What you said about mourning the loss of things that won’t be recovered struck a recognition in me. I experience a piece of this as a result of aging. I turn 57 in a month, and it becomes more difficult to stuff back the awareness that I am aging, that things I’m used to doing will inevitably be lost, and yet here I will remain. I don’t think that we’re ever ready for this. An old pastor of mine once said “Jesus came in the flesh so he could experience what we experience, but he never had to get old! He died when he was 33!”
    It’s not the vanity thing that gets me, but rather facing the loss of independence, having to rely on God and others rather than just me, and the fear that they will not catch me, but let me fall. My body becoming a prison that holds me here, when I am no longer able to do the things that I cherish. Yet more than anything I want to experience peace, contentment, awareness of being in the Presence of God. I don’t want to be bitter, angry, and miserable like my mom is. I have to be able to accept and flow through the changes life brings my way. Ultimately, I have to have faith that God is going to catch me, and hold me close to His heart. I even wonder, “well what about dementia, what if I lose my awareness of God?”
    You’re not alone. None of us, no not one, is invincible or .indestructible in the flesh. People who are uncomfortable with you talking about it, are likely facing extreme difficulty in accepting their own vulnerability.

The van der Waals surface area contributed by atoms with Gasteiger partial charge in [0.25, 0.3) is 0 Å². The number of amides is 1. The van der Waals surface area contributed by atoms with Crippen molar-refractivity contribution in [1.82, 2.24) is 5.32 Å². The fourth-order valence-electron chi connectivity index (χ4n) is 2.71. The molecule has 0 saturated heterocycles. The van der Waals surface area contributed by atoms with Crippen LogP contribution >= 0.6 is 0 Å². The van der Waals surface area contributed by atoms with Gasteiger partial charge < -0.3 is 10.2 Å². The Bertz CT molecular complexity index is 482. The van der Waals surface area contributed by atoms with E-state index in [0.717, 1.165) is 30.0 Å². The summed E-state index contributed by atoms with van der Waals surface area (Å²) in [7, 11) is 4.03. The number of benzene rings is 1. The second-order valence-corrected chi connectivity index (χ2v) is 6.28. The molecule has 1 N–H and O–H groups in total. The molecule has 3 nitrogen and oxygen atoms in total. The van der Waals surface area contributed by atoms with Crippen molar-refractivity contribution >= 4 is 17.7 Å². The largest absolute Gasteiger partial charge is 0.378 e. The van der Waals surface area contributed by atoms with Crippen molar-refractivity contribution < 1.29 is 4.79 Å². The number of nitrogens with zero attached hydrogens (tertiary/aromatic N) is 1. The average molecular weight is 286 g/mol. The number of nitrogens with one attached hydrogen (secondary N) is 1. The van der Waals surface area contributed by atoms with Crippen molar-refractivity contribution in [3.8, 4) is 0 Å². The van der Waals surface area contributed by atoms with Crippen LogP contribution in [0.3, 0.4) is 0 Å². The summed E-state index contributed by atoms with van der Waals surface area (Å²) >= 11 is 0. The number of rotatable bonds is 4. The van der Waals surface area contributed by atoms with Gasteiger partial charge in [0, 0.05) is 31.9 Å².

God is sovereign, He doesn’t make mistakes, He is all powerful and everything He does is for our ultimate good. He is pure love, and His love for us is the purest love we can ever experience. He made our bodies frail and destructible. He knew what He was doing in this. It is a good thing.

    • Yep. We’re all going to face this eventually, one way or another. Great reflections, Kim. I don’t want to be bitter, angry, and miserable either.

      • Kim Nebel says:

        It occurs to me that, the sadness I feel when seeing or hearing of what you’re going through, is deeper than what I share with you. The survival instinct kicks in, and I tell myself that is what you need to hear………. “buck up, keep moving, you can do it!….”but maybe sometimes it’s not………maybe it comes off sounding a coolness I don’t actually feel, maybe it disguises that I am grieving with you , and desperately grasping for something we can hold on to so we don’t drown …….. we have to keep swimming……..

      • This is so sweet and reflective. Thank you so much!

  2. kathy paris says:

    I will not pretend to even understand what it would be like to face MS and its impact on your life-body and soul. What a beautiful and articulate explanation of how you are feeling and how much God loves us even through this painful journey! I love reading your blogs and it gives me insight and inspiration. Love you, Dave

  3. Kelly Toone says:

    Beautifully written Dave. You remain in my prayers. I think what I liked about this post was your ability to articulate your thoughts, fears etc with simple truth…it evoked empathy for you but not pity. (does that make sense) Love your transparency! -Kelly Toone

    • Thanks, Kelly. Most of what I write is theoretical and abstract. These updates give me a chance to be a bit more personal and intimate and I’m grateful for the opportunity. Thanks for your encouragement.

  4. Steve says:

    Thank you for the very helpful and articulate update on what you are facing. It helps guide my prayers for you and your family. You are not alone. Love you my friend.

  5. Jeff Vannest says:

    Love you, man

  6. Charlie Richards says:

    I’m at a Taco Bell near Lansing, SAU reading this. I wish there were ways to “fix this” because that’s what men are supposed to do!!! My sentiment is the same as Jeff’s….I love you, appreciate the person you are, and the role you play in my life.